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(Interview with Jack Wolcott, continued)
JRW: Indeed it did. No one was researching in a vacuum. Everything resonated to everything else in the project. And this was quite a departure from the usual way of doing research in the United States, where competition is rampant and scholars tend to keep information to themselves until it is published. Not every student was able to overcome this desire for secrecy entirely, I'm afraid, but in general the spirit was one of sharing and cooperation.
L.C.: Did all the students tend to research in much the same way?
JRW: Not at all. Irina Rudakova, a brilliant and tireless young Russian scholar, attacked the question of what plays were performed at the City of London Theatre by creating a massive table, listing all the plays known to have been performed at the theatre between 1837 and 1848 and linking these entries to annotations in the database. Her partner, C.B. Davis, produced essays that placed several writers and performers into the fabric of production at the theatre. Of course, he also contributed greatly to the day-list of plays.
How the material was approached and what was accomplished often had to do with the material itself. Shinya Inoue, a Japanese scholar, posed what turned out to be a null hypothesis, for example: that aspects of money, commerce and labor would be reflected in the plays of the period. In fact, his research led to the interesting conclusion that these were topics which seldom found their way into British popular plays. Katie Johnson and her partner Terry Smith, on the other hand, theorized that the stirrings of what a century later would become known as "women's liberation" might be found in British drama of the second half of the 19th century, and were richly rewarded in their research.
L.C.: So in this study of the 19th century theatre in England, computing played a minor role?
JRW: It played a different role than it had in The Philadelphia Project. It enabled us to develop a huge database, and to extract sets of data that would otherwise have taken weeks to extract manually. And in 1996, we added a dimension to the study that could only have been accomplished with the computer.
As we examined the hundreds of plays in the collection, we found over 350 woodcuts and engravings, many by noted 19th century artists. The texts were extremely fragile, in some cases nearly one hundred fifty years old, and printed on cheap low-grade paper. Still, with the blessings of the Library, we scanned each image electronically, to preserve and to be able to work with them without further stress to the source materials. Each woodcut and engraving was analyzed, and the information entered into a database. It was now possible to ask, for example, to see all the engravings which showed a scene of landscape, with the sea in the distance; or an interior scene with three women and two men; or to see all the engravings executed by a specific artist. The database would find these, and they could be displayed on the computer monitor.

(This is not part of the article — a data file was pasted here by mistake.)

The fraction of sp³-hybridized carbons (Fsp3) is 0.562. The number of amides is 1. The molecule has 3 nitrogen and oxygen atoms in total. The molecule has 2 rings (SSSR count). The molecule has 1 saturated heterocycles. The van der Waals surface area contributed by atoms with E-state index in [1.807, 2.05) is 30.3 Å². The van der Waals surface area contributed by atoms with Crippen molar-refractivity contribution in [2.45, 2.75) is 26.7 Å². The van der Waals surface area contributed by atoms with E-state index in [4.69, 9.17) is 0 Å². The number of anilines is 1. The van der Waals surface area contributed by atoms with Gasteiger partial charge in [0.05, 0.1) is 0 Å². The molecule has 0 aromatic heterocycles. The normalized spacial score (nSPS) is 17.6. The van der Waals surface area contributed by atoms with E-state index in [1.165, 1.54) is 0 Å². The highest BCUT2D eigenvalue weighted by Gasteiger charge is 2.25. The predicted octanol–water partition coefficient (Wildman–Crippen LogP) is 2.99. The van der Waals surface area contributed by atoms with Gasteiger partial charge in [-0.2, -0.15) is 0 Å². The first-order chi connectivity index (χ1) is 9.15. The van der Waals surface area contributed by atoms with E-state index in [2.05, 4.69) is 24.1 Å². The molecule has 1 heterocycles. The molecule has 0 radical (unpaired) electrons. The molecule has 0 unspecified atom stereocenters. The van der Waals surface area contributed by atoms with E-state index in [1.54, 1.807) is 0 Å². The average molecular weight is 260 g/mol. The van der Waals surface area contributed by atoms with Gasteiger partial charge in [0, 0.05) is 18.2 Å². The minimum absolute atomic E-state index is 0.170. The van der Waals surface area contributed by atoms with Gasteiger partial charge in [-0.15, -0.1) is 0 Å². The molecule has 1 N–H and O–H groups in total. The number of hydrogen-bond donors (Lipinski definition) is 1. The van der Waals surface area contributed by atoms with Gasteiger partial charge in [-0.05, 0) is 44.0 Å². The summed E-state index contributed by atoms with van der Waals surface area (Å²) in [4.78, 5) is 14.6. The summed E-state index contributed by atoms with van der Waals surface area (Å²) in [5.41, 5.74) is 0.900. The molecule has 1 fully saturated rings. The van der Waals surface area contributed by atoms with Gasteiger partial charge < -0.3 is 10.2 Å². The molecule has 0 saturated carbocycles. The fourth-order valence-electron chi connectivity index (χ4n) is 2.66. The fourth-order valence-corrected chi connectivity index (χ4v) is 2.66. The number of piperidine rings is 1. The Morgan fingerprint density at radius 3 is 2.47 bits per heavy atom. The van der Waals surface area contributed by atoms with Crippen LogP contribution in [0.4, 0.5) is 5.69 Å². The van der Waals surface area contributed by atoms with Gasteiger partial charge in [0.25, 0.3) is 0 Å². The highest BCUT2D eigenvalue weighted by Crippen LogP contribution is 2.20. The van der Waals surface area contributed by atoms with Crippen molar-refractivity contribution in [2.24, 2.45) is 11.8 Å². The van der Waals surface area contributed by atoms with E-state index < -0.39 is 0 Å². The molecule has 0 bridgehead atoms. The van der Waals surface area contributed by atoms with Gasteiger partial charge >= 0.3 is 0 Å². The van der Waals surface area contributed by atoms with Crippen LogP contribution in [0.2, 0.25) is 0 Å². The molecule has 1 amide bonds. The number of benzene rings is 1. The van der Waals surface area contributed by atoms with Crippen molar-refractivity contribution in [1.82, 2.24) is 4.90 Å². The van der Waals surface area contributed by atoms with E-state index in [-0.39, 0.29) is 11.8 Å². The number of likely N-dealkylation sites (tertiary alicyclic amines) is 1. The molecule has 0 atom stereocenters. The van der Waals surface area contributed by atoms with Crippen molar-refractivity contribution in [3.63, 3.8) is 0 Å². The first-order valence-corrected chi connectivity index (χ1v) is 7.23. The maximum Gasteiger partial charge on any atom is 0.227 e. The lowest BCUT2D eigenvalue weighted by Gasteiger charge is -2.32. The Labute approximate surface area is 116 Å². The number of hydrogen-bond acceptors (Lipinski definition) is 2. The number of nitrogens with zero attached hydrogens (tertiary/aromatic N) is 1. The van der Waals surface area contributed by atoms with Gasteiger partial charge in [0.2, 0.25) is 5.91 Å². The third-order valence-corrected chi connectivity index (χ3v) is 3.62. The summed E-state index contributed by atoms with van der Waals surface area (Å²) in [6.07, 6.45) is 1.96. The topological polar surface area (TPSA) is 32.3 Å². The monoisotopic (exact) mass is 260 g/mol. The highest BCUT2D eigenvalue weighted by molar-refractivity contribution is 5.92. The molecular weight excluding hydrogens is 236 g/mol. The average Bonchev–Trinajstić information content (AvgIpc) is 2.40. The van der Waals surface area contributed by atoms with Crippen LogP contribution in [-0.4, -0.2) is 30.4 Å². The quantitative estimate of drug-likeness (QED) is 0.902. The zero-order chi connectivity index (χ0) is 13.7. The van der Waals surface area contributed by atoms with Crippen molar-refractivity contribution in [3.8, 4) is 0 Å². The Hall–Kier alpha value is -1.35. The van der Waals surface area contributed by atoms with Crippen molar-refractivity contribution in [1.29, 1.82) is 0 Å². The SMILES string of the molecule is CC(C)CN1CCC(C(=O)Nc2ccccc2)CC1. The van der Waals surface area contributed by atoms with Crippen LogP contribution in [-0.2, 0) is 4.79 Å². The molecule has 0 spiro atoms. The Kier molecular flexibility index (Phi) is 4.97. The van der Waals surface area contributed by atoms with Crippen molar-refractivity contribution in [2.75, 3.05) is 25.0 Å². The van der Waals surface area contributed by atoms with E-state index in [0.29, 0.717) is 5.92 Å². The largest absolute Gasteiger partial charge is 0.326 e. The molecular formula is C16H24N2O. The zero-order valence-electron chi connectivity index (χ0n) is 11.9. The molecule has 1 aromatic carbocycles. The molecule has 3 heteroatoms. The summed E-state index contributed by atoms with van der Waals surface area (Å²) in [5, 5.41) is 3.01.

The research engendered by the text database and image library was fascinating. Here again, the medium of communication was the website. Graduate student researchers developed additions to The 19th Century London Stage which included "Artists and Engravers," "Representations of Theatre Interiors," "Women in 19th Century Drama and Engravings;" "Representation of Landscapes in Theatrical Engravings," "Punch and the 19th Century London Stage"and "Representations of India and Indian Culture."
L.C.: No one has continued with this research?
JRW: So far as I know, no one at the University of Washington has expressed interest in this material since I retired. This doesn't surprised me: few expressed much interest in our projects while we were developing them. I suppose if I had expected otherwise I would be embittered by this, but I long ago discovered that the role of an academic discipline is to protect itself from change. Why should theatre historians be different from others?
To my knowledge, nothing of our work has ever been reported in a theatre journal, although it is readily available in computer publications. The Florimène material, which I have made available for the asking to any who wish it, is used throughout the world, and The 19th Century London Stage is linked to a great many sites on the WWW as a Victorian studies resource.
Perhaps someday a scholar with an interest in the 19th century stage will come to the University of Washington and take up where we left off. Much of the "landscape" we discovered is yet to be explored.
Seattle, Washington U.S.A. 2001